Photo of the Week – September 16, 2011

Sometimes I’m amazed that there are any pollinators left in the world.  Not only do they have to survive habitat loss, habitat fragmentation, herbicides/pesticides, introduced diseases, and competition from introduced pollinators like European honey bees, pollinators also have to deal with all the various predators that wait in ambush on flowers!  Imagine making your way through a deadly obstacle course all day long, finally arriving home, opening the refrigerator to grab some dinner, and getting eaten by a troll hiding inside.

In December of last year, I wrote about crab spiders and their tactics for capturing visitors to flowers.  The photo below is of an ambush bug that uses eerily similar tactics.  You know, just to keep those bees on their toes.

Ambush bug (Phymata sp.) on stiff sunflower (Helianthus pauciflorus). Beatrice, Nebraska.

Ambush bugs are closely related to assassin bugs, but have thicker bodies and legs.  They are well camouflaged and sit on flowers, waiting for something to get close enough to grab.  Once they have prey in their mantis-like front pincer legs, they (like crab spiders and assassin bugs) inject the with paralyzing and liquefying saliva and then suck the insides right out of the poor visitor.  I find it fascinating that two creatures as distantly related as crab spiders and ambush bugs have such similar hunting and feeding techniques.  Assassin bugs and ambush bugs both use piercing mouthparts to inject their saliva and suck out the bug innards, while crab spiders have fangs.  Otherwise, the story works about the same way.  I doubt the prey have a preference one way or the other…

This particular ambush bug was sitting on a stiff sunflower in a prairie planting on the campus of Southeast Community College in Beatrice, Nebraska a couple weeks ago.  It sat very still for the 5 minutes or so it took to get these photos.  The challenge wasn’t to get the insect to stop moving – it was to wait for the tall flower to stop swaying in the breeze!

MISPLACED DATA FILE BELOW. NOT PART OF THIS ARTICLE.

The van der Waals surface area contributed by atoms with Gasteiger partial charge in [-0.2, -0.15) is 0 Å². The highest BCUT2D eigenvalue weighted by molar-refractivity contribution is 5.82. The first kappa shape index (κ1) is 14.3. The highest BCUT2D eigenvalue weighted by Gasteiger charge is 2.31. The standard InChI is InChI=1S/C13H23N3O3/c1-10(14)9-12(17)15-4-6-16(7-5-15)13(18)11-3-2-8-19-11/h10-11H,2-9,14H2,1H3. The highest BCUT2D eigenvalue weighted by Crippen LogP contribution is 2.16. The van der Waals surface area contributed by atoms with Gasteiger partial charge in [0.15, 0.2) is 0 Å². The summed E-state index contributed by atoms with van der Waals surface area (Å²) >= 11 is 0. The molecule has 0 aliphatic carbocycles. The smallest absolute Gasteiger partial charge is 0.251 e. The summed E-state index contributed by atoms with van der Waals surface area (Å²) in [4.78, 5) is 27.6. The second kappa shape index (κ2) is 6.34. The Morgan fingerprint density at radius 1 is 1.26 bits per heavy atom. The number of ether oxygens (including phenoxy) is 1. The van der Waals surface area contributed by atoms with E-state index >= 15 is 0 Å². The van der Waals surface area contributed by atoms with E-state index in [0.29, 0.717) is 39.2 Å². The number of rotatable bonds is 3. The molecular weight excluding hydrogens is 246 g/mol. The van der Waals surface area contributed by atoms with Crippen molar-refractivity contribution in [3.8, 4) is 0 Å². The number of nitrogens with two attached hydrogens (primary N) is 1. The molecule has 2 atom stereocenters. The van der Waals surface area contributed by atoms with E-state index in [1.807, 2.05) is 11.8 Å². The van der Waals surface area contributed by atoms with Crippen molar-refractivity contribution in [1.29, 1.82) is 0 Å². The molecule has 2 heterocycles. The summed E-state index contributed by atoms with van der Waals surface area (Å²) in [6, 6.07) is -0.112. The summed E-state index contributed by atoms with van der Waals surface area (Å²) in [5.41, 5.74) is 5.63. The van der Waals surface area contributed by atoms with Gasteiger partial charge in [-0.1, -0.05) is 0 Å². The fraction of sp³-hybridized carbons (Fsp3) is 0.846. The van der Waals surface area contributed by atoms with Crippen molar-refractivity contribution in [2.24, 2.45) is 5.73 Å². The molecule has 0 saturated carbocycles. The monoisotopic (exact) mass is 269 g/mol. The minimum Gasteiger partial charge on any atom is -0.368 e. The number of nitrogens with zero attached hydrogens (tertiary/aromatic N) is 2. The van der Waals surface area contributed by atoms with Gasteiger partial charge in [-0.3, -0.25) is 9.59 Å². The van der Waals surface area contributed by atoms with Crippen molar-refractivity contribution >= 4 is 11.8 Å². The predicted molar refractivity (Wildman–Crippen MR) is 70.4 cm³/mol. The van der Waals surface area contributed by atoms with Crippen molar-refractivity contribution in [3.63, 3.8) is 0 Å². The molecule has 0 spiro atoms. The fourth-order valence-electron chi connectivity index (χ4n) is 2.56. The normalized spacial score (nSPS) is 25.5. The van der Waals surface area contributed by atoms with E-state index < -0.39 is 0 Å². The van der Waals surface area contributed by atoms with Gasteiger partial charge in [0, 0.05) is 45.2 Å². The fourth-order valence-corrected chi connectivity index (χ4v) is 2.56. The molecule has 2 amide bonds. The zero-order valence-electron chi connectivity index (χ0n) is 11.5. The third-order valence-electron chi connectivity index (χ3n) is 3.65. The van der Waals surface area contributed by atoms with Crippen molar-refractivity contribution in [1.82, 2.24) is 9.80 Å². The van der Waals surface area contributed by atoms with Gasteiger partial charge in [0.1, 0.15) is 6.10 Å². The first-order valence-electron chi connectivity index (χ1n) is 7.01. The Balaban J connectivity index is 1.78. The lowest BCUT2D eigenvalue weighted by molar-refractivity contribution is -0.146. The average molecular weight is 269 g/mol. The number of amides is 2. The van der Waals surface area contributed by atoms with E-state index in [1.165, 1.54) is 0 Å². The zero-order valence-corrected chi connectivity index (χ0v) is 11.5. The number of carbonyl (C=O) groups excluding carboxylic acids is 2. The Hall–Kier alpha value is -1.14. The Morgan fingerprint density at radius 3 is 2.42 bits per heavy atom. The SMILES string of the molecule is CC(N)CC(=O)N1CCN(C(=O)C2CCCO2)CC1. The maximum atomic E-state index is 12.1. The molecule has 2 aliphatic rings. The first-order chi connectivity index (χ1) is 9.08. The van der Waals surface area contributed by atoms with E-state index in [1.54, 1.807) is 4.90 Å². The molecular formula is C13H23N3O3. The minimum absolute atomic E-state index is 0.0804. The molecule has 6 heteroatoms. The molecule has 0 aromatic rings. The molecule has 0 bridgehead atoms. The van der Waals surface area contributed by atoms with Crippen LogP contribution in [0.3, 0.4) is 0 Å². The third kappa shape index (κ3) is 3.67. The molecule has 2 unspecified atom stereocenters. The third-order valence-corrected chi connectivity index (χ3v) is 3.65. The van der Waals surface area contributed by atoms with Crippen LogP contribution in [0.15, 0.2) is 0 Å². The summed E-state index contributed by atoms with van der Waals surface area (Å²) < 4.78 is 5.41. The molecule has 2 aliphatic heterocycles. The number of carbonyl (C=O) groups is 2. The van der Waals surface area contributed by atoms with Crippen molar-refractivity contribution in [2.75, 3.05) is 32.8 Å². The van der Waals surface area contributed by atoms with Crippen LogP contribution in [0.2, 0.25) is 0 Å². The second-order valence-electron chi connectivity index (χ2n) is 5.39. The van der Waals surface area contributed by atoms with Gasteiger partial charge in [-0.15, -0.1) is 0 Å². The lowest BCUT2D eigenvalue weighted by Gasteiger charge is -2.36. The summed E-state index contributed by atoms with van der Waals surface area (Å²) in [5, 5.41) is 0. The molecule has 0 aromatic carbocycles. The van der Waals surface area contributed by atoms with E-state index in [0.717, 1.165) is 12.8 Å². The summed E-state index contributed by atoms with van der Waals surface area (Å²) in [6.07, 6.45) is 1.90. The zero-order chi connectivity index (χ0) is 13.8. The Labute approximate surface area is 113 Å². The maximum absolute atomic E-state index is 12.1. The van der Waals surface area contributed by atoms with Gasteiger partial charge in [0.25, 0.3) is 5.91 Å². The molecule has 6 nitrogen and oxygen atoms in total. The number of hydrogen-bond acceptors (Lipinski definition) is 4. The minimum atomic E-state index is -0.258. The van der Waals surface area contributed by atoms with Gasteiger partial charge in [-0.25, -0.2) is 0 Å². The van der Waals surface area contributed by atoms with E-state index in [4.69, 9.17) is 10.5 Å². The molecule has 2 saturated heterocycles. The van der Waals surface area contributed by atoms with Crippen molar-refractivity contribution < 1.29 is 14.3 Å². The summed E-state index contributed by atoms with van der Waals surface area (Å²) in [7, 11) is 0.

For more information on ambush and assassin bugs, you might be interested to read this article from the Missouri Conservationist.


About Chris Helzer

Chris Helzer is the Director of Science for The Nature Conservancy in Nebraska. His main role is to evaluate and capture lessons from the Conservancy’s land management and restoration work and then share those lessons with other landowners – both private and public. In addition, Chris works to raise awareness about the importance of prairies and their conservation through his writing, photography, and presentations to various groups. Chris is also the author of "The Ecology and Management of Prairies in the Central United States", published by the University of Iowa Press. He lives in Aurora, Nebraska with his wife Kim and their children.
This entry was posted in General, Prairie Insects, Prairie Natural History, Prairie Photography and tagged , , , , , , , . Bookmark the permalink.

3 Responses to Photo of the Week – September 16, 2011

  1. Nate Walker says:

    Thanks for the cool post Chris. I was unaware of these bugs and now have a new critter to look for when I’m down at the prairie. Also, thanks for highlighting our prairie restoration down here at SCC. As always I enjoyed your blog immensely.

  2. And it’s not just pollinators that can get nabbed by these guys. There are a number of pictures at of them eating hunting wasps. (Search Phymata at the site to find.)
    I always find these guys hard to photograph, partly because of substrate motion, but also I think because they are not very flat, and getting the depth of focus to do them justice seems difficult.
    (More light, and stop down.)

  3. Tim says:

    I laughed out loud at the troll inside the refrigerator analogy. Good Pics as always!! Your blog is always enjoyable, take care.



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